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    Obama, Romney vying to win wavering voters

    Overall, the June 14-18 poll found that among registered voters, 47 percent say they will vote for President Obama and 44 percent for Mitt Romney, a difference that is not statistically significant.
    AP/File
    Overall, the June 14-18 poll found that among registered voters, 47 percent say they will vote for President Obama and 44 percent for Mitt Romney, a difference that is not statistically significant.

    They shrug at President Obama and Republican challenger Mitt Romney. They’re in no hurry to decide which one to support in the White House race. And they will have a big say in determining who wins the White House.

    One-quarter of US voters are persuadable, according to an Associated Press-GfK poll, and both Obama and Romney will spend the next four months trying to convince these fickle, hard-to-reach individuals that only he has what it takes to fix an ailing nation.

    Until November, Obama and Romney will spend huge amounts of time and money trying to win their votes, especially in the most competitive states that tend to swing between Republicans and Democrats each presidential election.

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    Overall, the June 14-18 poll found that among registered voters, 47 percent say they will vote for the president and 44 percent for Romney, a difference that is not statistically significant.

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    Obama and Romney face the same hurdle: winning over wavering voters without alienating core supporters they need to canvass neighborhoods and staff telephone banks this fall to help make sure their backers actually vote.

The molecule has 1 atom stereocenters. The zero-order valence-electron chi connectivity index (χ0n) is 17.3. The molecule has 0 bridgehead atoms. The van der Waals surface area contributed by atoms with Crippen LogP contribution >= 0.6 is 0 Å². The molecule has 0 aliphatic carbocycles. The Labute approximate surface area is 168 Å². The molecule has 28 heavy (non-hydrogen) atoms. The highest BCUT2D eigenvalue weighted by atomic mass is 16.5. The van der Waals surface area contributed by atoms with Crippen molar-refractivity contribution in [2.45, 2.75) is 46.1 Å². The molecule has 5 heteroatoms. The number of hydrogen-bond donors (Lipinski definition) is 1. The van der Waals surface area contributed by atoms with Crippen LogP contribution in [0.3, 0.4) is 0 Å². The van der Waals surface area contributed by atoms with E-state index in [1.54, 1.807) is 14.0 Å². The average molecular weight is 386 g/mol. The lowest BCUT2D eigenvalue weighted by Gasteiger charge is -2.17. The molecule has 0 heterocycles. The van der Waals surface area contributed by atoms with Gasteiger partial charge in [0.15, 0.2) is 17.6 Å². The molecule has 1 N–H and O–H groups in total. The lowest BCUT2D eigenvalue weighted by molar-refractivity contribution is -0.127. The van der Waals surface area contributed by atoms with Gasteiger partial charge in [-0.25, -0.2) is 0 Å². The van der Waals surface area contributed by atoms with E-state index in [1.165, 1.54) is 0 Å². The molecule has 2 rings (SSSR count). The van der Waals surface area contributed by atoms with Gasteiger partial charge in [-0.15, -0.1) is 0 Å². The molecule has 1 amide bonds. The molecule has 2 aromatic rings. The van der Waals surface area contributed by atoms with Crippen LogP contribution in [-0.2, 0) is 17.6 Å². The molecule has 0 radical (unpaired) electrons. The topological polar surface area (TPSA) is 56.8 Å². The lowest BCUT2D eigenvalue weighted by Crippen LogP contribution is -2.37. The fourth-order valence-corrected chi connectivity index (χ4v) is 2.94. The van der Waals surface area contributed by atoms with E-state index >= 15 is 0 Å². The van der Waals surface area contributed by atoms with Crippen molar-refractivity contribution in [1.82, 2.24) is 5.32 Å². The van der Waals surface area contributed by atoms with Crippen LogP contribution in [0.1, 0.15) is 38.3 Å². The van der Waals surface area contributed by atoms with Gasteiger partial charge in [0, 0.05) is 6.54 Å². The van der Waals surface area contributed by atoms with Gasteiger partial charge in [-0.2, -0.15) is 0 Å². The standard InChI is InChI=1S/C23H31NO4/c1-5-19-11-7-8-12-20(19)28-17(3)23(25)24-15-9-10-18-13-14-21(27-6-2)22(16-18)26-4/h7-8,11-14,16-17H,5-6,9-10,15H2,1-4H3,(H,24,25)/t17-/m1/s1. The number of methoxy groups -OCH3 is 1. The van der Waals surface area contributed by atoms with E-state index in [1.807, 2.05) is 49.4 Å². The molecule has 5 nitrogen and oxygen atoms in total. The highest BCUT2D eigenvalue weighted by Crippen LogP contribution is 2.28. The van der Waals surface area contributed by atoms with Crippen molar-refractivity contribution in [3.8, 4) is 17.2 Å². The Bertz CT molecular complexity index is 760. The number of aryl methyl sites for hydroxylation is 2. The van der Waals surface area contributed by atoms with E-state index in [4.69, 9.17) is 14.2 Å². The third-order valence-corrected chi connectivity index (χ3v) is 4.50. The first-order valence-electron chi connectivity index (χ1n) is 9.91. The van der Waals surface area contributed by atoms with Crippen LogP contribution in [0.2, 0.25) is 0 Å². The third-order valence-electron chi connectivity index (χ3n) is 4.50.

‘‘It presents an interesting challenge to the campaigns,’’ said Steve McMahon, a founding partner in Purple Strategies, a bipartisan crisis management firm. ‘‘Moving to the middle means winning these voters, but it also means creating problems with your base.’’ — ASSOCIATED PRESS

    Romney spends weekend with top fund-raisers in Utah

    Mitt Romney spent time this weekend with his top fund-raisers, rewarding some 500 donors and bundlers who are doing the most to help him close the gap between his campaign and President Obama’s.

    The retreat, which was open to those who have given $50,000 or are raising at least $250,000, was held in Park City, Utah, in the shadows of the mountains that were home to the 2002 Winter Olympics. Romney frequently alludes to his work running the Olympics as an example of his management prowess.

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    Romney’s political team flew in for the event and spent personal time with the business executives, lobbyists, and politicians who are close to Romney.

    The event, which The New York Times reported was dubbed by some as Republicanpalooza, featured some of the top names in politics, including operative Karl Rove, former Florida governor Jeb Bush, and the 2008 Republican nominee, Senator John McCain.

    Also on hand were a number of potential vice presidential nominees, including Representative Paul Ryan, of Wisconsin; Senator Rob Portman, of Ohio; and the former Minnesota governor, Tim Pawlenty.

    The fund-raisers were treated to strategy briefings from campaign officials and lectures on policy proposals from top Republicans.

    The weekend concluded with a round of golf Sunday at an 18-hole course designed by Jack Nicklaus.

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    The former Massachusetts governor has always had a well-oiled fund-raising machine, but in the weeks since clinching the Republican nomination, he has been closing the gap with Obama’s vaunted fund-raising operation.

    Unlike Obama, Romney has not disclosed his bundlers, other than the registered lobbyists that he is forced to disclose under federal law. — MATT VISER